An American Estate
During the Gilded Age of the late 1880s through the 1910s—the era of Carnegie, Rockefeller and Vanderbilt —millionaires demonstrated their prosperity through their elaborate homes. Richmond-born financier James Dooley was among this new class in American society. His home, Maymont, stands today as a remarkably complete expression of Gilded Age luxury and opulence.
Maymont was the 100-acre Victorian country estate of James Henry and Sallie May Dooley. In 1886, the Dooleys first viewed and purchased the rough pasture and field that would become Maymont. At the age of forty, with no children and the resources of her husband’s prosperity at her disposal, Sallie Dooley led the effort to transform the landscape into a showplace that would rival the lavish estates that were springing up throughout the country.
The Romanesque-style mansion was completed in 1893. The Dooleys spent the next three decades filling its sumptuous interiors with treasures from around the world and establishing Maymont’s magnificent gardens, landscapes and architectural complex.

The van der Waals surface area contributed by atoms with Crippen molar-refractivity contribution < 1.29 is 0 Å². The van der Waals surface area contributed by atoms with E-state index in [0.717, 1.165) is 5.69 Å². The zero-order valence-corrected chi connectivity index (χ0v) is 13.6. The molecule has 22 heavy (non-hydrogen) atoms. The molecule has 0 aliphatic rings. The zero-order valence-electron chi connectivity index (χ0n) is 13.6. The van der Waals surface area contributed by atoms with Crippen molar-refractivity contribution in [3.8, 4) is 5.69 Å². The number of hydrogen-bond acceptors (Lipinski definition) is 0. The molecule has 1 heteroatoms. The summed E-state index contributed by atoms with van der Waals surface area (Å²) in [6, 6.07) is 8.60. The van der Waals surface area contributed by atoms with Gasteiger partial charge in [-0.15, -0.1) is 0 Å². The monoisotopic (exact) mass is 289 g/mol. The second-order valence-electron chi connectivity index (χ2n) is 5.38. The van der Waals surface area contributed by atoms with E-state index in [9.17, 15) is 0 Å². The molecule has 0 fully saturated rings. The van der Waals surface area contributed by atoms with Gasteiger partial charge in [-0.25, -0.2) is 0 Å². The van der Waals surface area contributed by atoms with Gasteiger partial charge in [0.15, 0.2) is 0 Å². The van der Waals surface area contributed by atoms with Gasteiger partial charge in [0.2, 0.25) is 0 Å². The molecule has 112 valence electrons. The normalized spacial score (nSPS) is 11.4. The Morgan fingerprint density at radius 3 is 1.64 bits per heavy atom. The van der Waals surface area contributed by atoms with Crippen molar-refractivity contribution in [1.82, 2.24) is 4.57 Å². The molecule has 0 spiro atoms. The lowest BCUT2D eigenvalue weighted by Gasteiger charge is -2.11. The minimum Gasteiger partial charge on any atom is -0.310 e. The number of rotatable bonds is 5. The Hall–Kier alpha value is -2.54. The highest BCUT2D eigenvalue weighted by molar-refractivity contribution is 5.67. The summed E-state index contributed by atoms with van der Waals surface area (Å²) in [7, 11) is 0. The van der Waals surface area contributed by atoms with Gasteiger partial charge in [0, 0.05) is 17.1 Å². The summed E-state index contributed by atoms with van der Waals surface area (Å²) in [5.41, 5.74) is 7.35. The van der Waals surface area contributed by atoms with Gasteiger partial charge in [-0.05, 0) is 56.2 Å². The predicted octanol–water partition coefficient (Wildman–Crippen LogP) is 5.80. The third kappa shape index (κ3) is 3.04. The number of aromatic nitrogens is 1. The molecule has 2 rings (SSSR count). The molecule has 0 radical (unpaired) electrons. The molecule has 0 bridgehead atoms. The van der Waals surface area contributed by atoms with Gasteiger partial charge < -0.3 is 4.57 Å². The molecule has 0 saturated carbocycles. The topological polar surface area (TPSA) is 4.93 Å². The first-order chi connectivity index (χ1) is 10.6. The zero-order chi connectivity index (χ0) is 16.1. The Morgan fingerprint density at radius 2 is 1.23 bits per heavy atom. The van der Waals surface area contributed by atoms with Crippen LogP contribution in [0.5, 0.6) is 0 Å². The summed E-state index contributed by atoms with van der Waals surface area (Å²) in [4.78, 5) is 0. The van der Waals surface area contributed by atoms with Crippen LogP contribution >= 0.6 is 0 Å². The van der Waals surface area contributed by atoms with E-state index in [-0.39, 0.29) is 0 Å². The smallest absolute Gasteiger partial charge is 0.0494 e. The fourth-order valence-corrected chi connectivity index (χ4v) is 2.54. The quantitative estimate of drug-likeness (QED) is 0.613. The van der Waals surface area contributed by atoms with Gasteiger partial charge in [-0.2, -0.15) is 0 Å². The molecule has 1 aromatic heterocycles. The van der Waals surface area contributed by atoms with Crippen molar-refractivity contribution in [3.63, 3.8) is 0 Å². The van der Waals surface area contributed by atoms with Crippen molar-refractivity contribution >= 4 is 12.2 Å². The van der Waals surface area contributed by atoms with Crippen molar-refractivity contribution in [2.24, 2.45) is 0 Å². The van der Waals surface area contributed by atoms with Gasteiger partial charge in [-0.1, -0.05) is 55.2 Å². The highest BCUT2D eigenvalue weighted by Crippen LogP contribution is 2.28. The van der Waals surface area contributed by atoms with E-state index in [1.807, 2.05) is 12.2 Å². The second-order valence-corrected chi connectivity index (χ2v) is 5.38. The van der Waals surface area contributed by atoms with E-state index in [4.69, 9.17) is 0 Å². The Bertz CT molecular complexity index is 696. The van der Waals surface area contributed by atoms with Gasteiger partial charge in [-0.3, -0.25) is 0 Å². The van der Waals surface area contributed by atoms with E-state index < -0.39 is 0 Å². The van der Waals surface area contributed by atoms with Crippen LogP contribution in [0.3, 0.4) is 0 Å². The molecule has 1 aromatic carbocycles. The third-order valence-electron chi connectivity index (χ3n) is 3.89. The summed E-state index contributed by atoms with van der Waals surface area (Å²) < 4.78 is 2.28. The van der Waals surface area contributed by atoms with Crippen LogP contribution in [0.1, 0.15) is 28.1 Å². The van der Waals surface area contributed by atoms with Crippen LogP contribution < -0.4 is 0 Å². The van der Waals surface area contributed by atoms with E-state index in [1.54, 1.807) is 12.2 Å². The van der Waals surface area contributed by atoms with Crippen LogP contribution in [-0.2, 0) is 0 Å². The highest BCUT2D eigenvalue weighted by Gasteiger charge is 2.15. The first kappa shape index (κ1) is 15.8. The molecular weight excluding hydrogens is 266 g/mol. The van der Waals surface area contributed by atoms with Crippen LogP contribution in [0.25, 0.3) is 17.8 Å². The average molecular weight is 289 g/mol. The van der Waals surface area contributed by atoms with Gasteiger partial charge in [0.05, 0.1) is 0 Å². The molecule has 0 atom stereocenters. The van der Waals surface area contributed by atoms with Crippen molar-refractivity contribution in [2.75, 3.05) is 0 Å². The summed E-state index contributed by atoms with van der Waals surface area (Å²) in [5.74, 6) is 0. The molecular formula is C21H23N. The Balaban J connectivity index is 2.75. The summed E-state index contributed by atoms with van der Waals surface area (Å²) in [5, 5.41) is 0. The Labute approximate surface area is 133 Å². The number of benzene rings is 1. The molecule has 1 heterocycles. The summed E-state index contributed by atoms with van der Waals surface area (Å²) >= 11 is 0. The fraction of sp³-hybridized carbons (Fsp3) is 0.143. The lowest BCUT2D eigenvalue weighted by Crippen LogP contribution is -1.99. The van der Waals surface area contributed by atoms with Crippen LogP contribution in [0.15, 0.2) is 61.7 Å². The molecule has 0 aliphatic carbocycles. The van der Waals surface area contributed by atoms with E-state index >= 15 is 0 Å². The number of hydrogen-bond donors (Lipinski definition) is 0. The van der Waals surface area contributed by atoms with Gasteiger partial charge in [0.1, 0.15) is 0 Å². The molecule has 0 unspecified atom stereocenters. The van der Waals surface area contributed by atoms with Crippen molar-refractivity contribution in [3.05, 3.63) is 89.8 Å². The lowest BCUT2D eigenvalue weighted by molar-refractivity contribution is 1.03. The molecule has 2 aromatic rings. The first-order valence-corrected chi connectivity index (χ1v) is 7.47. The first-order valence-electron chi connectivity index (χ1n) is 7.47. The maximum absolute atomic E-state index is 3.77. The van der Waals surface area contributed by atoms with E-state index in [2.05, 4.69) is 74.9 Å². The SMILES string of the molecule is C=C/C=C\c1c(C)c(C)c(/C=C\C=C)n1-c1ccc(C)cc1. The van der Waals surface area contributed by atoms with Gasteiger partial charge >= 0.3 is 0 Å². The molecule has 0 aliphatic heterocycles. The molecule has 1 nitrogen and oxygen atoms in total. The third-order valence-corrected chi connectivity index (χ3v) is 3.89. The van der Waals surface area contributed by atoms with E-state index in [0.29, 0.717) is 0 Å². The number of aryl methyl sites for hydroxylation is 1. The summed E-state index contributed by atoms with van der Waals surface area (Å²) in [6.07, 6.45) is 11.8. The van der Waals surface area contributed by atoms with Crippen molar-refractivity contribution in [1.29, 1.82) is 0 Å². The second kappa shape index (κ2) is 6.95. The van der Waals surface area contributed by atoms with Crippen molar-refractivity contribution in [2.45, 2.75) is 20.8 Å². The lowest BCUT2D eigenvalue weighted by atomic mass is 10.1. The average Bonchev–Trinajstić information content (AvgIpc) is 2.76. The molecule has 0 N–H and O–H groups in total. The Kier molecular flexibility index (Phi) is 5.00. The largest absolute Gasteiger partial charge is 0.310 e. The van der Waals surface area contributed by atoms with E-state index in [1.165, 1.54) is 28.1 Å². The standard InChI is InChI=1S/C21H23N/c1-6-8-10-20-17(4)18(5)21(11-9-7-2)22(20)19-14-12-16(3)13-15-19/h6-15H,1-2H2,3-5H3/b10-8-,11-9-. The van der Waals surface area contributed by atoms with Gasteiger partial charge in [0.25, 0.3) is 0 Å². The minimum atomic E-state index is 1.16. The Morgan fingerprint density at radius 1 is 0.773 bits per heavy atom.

Major Dooley died in 1922, and upon Mrs. Dooley’s death in 1925, Maymont was bequeathed to the City of Richmond. There were no heirs to remodel the residence and its interiors. There were no subsequent generations to parcel the land or to sell off the Dooleys’ distinctly personal collection of decorative arts. In fact, only six months after Mrs. Dooley’s death, Maymont opened as a public park and museum, and has survived intact. Today it is an unusually complete example of a Gilded Age estate. The estate, including the residence, gardens, grounds and original architectural complex, remains very much as it was during the Dooleys’ time.
In 1975, the private nonprofit Maymont Foundation was formed to undertake overall responsibility for the City of Richmond property. Although the Dooleys were very generous, they left no endowment to maintain Maymont. The Maymont Foundation actively seeks public support, grants, private donations and corporate contributions to fund Maymont’s preservation and its operation as an educational resource. A wealth of pleasures is offered at Maymont at no charge; however, donations from general visitors are an important source of support.
The National Register of Historic Places recognizes Maymont as a significant example of an American country estate of the Gilded Age. Visit and you will appreciate far more than this national distinction. You will also understand why Richmonders of all ages are forever grateful to be the beneficiaries of James and Sallie Dooley.